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Gov-elect Rick Snyder faces nearly 4,800 job vacancies in Lansing

State capitol building
Steve Carmody
Michigan Radio
Around 4,800 state employees accepted early retirement incentive packages

Around 4,800 state workers accepted early retirement incentive packages and will leave their jobs by December. It will likely be Governor elect Rick Snyder’s job to figure out how to fill those vacancies when he heads to Lansing in January.

Gary Olsen is with the nonpartisan Michigan Senate Fiscal Agency. He says in the past, 2 out of 3 vacancies would get filled. But certain agencies, like the Department of Human Services, are court ordered to fill nearly every vacancy, so Olsen says it’s unclear how much money the state will save from the early retirements, adding that "we don’t know the final numbers until the final decisions are made by department by position."

Olson points out that the number of state employees has declined 13% over the past decades, so if Snyder  replaces only two-thirds of the job vacancies, Olson says some services will suffer:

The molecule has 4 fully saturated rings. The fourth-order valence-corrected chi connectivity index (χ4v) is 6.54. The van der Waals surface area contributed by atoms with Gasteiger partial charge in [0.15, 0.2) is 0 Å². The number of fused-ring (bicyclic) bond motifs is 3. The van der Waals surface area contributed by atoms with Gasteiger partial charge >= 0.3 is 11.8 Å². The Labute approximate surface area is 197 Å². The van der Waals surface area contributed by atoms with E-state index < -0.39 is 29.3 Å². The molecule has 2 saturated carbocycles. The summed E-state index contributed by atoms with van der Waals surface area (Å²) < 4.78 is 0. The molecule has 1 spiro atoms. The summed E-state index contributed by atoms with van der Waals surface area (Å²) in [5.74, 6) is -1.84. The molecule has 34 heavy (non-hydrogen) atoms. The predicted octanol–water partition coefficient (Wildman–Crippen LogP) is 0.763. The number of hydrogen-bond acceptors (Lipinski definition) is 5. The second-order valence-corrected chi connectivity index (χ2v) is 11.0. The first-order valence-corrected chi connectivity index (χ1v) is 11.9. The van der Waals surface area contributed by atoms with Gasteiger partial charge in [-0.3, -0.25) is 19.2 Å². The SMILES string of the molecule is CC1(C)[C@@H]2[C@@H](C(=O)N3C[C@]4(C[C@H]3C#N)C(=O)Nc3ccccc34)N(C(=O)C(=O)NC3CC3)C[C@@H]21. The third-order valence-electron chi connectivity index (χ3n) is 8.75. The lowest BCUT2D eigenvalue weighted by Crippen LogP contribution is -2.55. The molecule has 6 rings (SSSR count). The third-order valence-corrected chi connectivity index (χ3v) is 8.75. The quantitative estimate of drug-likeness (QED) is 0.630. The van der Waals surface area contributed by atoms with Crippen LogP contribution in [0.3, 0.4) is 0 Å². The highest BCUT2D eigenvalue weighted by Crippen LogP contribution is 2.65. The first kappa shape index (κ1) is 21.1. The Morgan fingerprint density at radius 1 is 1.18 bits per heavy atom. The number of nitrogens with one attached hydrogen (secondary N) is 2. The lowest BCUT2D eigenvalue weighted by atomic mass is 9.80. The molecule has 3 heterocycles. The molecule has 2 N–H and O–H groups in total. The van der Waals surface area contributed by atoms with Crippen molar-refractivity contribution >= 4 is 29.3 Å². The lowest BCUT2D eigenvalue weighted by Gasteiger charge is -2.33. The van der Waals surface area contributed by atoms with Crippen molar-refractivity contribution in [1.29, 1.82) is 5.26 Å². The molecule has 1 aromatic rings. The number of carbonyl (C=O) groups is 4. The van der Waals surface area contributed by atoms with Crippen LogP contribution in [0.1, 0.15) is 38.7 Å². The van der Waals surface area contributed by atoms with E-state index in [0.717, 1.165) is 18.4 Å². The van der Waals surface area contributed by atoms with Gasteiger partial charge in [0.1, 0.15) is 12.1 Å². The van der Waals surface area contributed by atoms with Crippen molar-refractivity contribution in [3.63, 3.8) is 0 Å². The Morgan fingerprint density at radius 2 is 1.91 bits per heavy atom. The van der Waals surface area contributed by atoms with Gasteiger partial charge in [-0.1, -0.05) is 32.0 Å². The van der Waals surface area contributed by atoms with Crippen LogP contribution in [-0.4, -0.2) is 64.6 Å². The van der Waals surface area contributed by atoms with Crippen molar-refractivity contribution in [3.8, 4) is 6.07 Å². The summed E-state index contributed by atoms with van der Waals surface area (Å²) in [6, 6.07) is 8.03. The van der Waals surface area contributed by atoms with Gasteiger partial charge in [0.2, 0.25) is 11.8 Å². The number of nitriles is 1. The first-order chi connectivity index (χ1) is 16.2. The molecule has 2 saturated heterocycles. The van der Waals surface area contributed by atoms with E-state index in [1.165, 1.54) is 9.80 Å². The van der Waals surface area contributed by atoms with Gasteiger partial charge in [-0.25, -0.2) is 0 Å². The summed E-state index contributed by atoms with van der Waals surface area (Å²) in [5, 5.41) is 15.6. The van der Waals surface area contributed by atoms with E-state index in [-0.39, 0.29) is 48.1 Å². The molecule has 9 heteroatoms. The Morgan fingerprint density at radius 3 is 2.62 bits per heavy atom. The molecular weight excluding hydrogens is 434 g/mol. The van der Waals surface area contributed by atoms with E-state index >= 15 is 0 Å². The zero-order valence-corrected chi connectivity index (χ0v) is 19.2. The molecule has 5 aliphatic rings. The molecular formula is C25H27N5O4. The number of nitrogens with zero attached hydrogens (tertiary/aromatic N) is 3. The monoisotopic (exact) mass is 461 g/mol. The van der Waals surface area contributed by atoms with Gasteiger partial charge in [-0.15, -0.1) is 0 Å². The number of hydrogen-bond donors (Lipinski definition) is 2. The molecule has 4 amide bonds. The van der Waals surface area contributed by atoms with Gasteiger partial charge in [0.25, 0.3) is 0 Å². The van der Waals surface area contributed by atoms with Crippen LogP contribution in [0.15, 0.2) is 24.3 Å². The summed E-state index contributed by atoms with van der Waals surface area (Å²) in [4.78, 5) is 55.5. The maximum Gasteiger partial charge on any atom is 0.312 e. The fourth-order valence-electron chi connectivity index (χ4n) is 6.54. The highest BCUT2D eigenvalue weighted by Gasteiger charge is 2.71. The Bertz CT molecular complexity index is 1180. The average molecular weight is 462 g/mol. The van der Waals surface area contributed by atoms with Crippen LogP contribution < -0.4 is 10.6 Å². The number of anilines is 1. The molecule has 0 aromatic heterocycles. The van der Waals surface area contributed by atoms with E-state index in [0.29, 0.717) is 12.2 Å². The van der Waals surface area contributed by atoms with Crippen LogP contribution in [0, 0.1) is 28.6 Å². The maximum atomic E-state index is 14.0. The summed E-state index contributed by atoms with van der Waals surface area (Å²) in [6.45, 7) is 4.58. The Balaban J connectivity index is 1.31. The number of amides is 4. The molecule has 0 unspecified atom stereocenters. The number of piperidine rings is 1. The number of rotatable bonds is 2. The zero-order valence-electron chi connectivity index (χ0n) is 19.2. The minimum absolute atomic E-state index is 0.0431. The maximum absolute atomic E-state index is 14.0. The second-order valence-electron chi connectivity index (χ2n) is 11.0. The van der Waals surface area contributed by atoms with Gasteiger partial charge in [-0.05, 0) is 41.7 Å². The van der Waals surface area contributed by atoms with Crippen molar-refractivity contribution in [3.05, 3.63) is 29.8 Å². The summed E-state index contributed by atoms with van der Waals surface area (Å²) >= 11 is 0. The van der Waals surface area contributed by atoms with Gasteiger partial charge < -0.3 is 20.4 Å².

"I think where the public might see it is maybe slower services … Secretary of State offices, trying to get a permit from a state agency, things like that."

Olsen says the state is projected to save around $81 million because of the early retirements.

In a recent Business Week story, GOP lawmakers say "they will develop their own ideas to improve Michigan's economy" and balance a projected $1.5 billion budget shortfall starting in October 2011.

Jennifer is a reporter for Michigan Radio's State of Opportunity project, which looks at kids from low-income families and what it takes to get them ahead. She previously covered arts and culture for the station, and was one of the lead reporters on the award-winning education series Rebuilding Detroit Schools. Prior to working at Michigan Radio, Jennifer lived in New York where she was a producer at WFUV, an NPR station in the Bronx.
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